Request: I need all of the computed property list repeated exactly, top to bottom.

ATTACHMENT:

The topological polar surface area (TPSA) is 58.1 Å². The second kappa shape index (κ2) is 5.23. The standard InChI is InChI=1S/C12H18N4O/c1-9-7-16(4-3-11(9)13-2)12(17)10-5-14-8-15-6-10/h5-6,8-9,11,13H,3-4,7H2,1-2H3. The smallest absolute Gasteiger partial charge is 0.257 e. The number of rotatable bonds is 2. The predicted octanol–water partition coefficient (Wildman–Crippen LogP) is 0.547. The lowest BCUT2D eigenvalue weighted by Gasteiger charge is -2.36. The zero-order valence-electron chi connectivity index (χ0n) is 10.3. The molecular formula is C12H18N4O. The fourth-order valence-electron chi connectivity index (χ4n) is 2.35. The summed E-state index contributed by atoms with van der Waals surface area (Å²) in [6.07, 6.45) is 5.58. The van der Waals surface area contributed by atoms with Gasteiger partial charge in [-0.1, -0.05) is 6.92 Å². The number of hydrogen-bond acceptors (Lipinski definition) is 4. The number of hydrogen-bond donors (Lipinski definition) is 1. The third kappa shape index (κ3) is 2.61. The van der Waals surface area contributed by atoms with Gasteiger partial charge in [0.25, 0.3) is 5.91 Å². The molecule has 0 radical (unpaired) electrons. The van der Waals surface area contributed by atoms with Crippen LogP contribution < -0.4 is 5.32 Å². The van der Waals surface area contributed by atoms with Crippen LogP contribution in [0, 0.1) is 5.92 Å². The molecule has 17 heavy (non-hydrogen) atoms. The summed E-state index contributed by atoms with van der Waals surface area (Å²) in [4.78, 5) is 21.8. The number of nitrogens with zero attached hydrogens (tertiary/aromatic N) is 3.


The topological polar surface area (TPSA) is 58.1 Å². The second kappa shape index (κ2) is 5.23. The standard InChI is InChI=1S/C12H18N4O/c1-9-7-16(4-3-11(9)13-2)12(17)10-5-14-8-15-6-10/h5-6,8-9,11,13H,3-4,7H2,1-2H3. The smallest absolute Gasteiger partial charge is 0.257 e. The number of rotatable bonds is 2. The predicted octanol–water partition coefficient (Wildman–Crippen LogP) is 0.547. The lowest BCUT2D eigenvalue weighted by Gasteiger charge is -2.36. The zero-order valence-electron chi connectivity index (χ0n) is 10.3. The molecular formula is C12H18N4O. The fourth-order valence-electron chi connectivity index (χ4n) is 2.35. The summed E-state index contributed by atoms with van der Waals surface area (Å²) in [6.07, 6.45) is 5.58. The van der Waals surface area contributed by atoms with Gasteiger partial charge in [-0.1, -0.05) is 6.92 Å². The number of hydrogen-bond acceptors (Lipinski definition) is 4. The number of hydrogen-bond donors (Lipinski definition) is 1. The third kappa shape index (κ3) is 2.61. The van der Waals surface area contributed by atoms with Gasteiger partial charge in [0.25, 0.3) is 5.91 Å². The molecule has 0 radical (unpaired) electrons. The van der Waals surface area contributed by atoms with Crippen LogP contribution < -0.4 is 5.32 Å². The van der Waals surface area contributed by atoms with Crippen LogP contribution in [0, 0.1) is 5.92 Å². The molecule has 17 heavy (non-hydrogen) atoms. The summed E-state index contributed by atoms with van der Waals surface area (Å²) in [4.78, 5) is 21.8. The number of nitrogens with zero attached hydrogens (tertiary/aromatic N) is 3.